Cronenberg's Dark 'Promises' Fulfilled

Friday, September 14, 2007

"Eastern Promises," a chilly character thriller set in the Russian underworld of London, has elements of murder mystery and gangster melodrama. But in director David Cronenberg's hands, it's a search for moral bearing in a dark and desperate world.

Naomi Watts plays Anna Khitrova, a midwife who works in a London hospital. When a newborn girl and a Russian-language diary come into her possession (the baby's drug-addicted teenage mother dies in childbirth on Anna's watch), she's determined to do right by the baby. But her routine diligence turns into a dangerous ordeal when she meets Semyon (Armin Mueller-Stahl), a Russian restaurant proprietor who seems unusually motivated to translate, and keep, that diary. After uncomfortable run-ins with Semyon's sidekicks, his perpetually besotted son, Kirill (Vincent Cassel), and Nikolai (Viggo Mortensen), his severe, laconic driver, Anna realizes she's dealing with a criminal enterprise.

Cronenberg, director of such memorable chillfests as "Scanners" and "The Fly," and 2005's anti-violence masterpiece, "A History of Violence," uses jarring scenes, such as a throat-cutting execution, to underscore the dangers Anna faces. (The movie's biggest talking point is a fight to the death in a bath house, involving a naked Mortensen confronted by knife-bearing Chechens, that forces the audience into a disconcerting but intimate encounter with violence.) But Cronenberg's deeper purpose is to pull audiences into an affecting, powerful story about right and wrong. That moral struggle isn't just between Anna and the Russian mobsters; it's within the dawning conscience of Nikolai, a mystery character who becomes the dark horse winner of the story.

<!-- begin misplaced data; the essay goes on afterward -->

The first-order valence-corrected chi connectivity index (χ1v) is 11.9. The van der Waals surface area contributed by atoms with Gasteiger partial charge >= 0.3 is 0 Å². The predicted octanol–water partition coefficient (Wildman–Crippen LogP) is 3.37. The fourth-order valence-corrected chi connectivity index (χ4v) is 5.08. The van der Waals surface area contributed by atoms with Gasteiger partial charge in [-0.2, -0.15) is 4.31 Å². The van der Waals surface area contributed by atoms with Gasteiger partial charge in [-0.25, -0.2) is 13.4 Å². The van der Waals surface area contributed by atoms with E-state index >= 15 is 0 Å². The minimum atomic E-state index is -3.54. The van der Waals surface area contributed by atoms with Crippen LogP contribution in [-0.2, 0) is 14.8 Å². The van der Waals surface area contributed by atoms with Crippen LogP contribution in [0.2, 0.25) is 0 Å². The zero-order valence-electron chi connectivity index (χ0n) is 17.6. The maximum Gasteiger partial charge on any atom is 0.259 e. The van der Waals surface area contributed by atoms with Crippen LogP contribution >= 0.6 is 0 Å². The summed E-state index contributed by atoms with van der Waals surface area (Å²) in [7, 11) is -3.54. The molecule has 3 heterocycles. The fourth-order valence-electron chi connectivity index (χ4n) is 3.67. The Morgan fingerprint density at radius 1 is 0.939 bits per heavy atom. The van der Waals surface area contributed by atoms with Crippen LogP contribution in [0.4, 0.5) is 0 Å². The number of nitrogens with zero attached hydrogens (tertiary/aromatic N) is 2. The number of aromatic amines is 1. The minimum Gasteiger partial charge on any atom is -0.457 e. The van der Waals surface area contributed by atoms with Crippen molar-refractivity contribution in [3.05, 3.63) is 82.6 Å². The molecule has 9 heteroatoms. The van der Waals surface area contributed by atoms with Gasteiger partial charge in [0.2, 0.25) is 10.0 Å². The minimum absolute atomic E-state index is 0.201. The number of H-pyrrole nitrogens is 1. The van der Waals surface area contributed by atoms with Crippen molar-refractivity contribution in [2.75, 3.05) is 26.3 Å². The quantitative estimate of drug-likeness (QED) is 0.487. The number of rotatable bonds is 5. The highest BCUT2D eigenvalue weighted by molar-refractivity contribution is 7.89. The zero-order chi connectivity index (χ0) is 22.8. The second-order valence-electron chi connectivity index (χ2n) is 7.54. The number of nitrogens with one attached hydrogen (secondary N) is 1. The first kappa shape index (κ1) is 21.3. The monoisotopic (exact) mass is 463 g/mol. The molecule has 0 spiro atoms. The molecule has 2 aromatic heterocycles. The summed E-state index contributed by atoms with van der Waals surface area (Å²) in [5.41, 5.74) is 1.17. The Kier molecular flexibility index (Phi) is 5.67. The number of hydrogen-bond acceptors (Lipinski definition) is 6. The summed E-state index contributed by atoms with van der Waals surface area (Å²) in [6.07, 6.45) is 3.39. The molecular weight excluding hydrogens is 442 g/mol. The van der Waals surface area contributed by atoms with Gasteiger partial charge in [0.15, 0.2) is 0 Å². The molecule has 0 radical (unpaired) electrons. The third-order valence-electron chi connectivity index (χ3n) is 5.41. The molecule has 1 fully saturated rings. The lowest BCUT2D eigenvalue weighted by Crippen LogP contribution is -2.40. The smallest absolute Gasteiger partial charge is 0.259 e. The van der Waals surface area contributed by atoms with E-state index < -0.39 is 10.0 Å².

-- Desson Thomson

Eastern Promises R, 100 minutes Contains brutal violence, nudity and profanity. At the Avalon and Regal Gallery Place Stadium 14.

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